How to Become a Psychologist

If you are curious about what makes people tick and you are a good listener, you may be wondering how to become a psychologist. This field includes people who work with clients, as well as those who are more interested in teaching or conducting research.

You can start preparing for this career choice while attending high school. It’s a good idea to take science courses (biology, chemistry, etc.). Since you will be studying statistics as part of your university-level psychology courses, make sure you take mathematics as well. Along with these courses, take English, writing, history and religion; they will give you a well-rounded education which will benefit you when are studying at the post-secondary level.

Education Required to Become a Psychologist

The first step to becoming a psychologist is to complete an undergraduate degree in psychology. You can choose your minor in any area of study which interests you. The curriculum for this degree program will include courses similar to the following:

• Critical Thinking
• Developmental Psychology
• English Composition
• Experimental Psychology
• Global Societies
• History and Systems of Psychology
• Human Biology
• Introduction to General Psychology
• Introduction to Sociology
• Microcomputer Applications
• Psychology of Learning
• Scientific Method in Psychology
• Social Psychology
• Statistics for the Behavioral Sciences
• World Literature

After completing the undergraduate degree in psychology, the next step is to complete a Master’s degree. This type of program includes classes in clinical theory as well as behavioral neuroscience. Depending on the school you choose, you can get a general education or pursue a specialty track, such as Cognitive Behavior Therapy, Forensic Psychology or Neuroscience. The one you choose will depend on whether you are interested in conducting research or working with clients. Examples of courses you may be enrolled in include:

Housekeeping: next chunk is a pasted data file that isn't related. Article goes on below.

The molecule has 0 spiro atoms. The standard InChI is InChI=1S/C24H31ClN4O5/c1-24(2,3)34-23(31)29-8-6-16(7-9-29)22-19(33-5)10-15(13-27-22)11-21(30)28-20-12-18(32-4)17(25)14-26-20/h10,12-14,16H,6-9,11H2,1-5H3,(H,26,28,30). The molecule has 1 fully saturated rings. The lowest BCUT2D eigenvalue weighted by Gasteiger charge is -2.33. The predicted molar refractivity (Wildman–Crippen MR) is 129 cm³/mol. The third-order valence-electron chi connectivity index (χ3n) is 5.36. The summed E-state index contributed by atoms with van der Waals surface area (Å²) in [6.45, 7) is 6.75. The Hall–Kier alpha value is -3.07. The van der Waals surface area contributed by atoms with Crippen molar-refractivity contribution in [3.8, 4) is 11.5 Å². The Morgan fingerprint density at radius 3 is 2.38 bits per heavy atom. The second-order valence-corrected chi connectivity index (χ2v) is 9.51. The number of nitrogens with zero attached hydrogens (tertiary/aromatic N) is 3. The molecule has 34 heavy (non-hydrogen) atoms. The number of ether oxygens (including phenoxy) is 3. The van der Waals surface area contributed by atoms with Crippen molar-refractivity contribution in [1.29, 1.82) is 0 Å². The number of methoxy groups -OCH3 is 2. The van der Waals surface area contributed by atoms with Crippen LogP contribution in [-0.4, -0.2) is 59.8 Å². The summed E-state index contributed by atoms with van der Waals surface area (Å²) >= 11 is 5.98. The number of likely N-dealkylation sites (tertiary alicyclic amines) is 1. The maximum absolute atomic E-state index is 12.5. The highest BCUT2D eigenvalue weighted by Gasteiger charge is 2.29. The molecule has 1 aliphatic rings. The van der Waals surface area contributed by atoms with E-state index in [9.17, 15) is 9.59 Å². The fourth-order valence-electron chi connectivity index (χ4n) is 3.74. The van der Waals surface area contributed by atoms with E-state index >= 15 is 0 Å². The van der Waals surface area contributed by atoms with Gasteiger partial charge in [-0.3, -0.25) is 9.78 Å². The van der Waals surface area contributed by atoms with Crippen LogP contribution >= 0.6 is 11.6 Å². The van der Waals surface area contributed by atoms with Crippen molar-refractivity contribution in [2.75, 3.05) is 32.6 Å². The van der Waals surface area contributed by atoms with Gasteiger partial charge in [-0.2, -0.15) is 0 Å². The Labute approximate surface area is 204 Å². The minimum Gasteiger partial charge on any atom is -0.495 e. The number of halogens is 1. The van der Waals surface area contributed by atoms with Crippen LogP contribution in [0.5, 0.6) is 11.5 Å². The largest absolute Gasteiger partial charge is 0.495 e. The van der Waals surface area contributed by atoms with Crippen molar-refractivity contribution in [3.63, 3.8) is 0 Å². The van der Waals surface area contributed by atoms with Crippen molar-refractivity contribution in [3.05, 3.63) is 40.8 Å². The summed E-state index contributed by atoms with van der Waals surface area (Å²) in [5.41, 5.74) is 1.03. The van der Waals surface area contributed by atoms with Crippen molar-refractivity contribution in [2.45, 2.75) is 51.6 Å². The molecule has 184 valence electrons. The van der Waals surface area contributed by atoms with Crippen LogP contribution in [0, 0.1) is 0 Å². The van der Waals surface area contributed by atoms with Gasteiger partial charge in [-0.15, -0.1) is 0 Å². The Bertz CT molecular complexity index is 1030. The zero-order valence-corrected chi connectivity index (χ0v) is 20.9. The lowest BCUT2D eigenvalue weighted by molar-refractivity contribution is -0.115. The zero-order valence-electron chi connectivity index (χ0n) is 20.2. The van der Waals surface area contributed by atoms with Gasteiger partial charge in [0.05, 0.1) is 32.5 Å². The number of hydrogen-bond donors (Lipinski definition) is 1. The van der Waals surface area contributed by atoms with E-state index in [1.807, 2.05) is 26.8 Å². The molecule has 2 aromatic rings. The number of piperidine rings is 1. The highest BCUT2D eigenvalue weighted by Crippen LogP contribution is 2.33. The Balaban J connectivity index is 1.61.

• Abnormal Psychology and Society
• Behavior Principles
• Child Psychology
• Cognitive Psychology
• Drugs and Behavior
• Introduction to Forensic Psychology
• Psychology as a Natural Science
• Psychology: Understanding Human Behavior
• Social Psychology
• Theories of Personality

The final degree required to become a psychologist is to complete either a Doctor of Philosophy (Ph.D.) in psychology or a Doctor of Psychology (Psy.D.) program. If your goal is to teach or conduct research, then the Ph.D. program would likely be the best fit. The curriculum for this type of program is presented on a research-based education model.

The Psy.D. program is a good choice for people who are mainly interested in providing services to clients, although graduates can also conduct research or teach if they wish. This degree focuses on theories and practical applications for clinical work.

It will likely take two-four years of study after completing your Master’s degree to complete a doctoral degree. If your goal is to become a clinical or counseling psychologist, you will need to be certified by the state where you are planning to work. Each one sets its own certification and licensing requirements, and a practicing psychologist may be required to take continuing education courses to maintain his or her license or certification.

If your goal is to become a psychologist, you will need to complete an undergraduate, a Master’s and a Doctoral degree in psychology before writing the certification or licensing exam for the state where you will be working.

Featured Degree Programs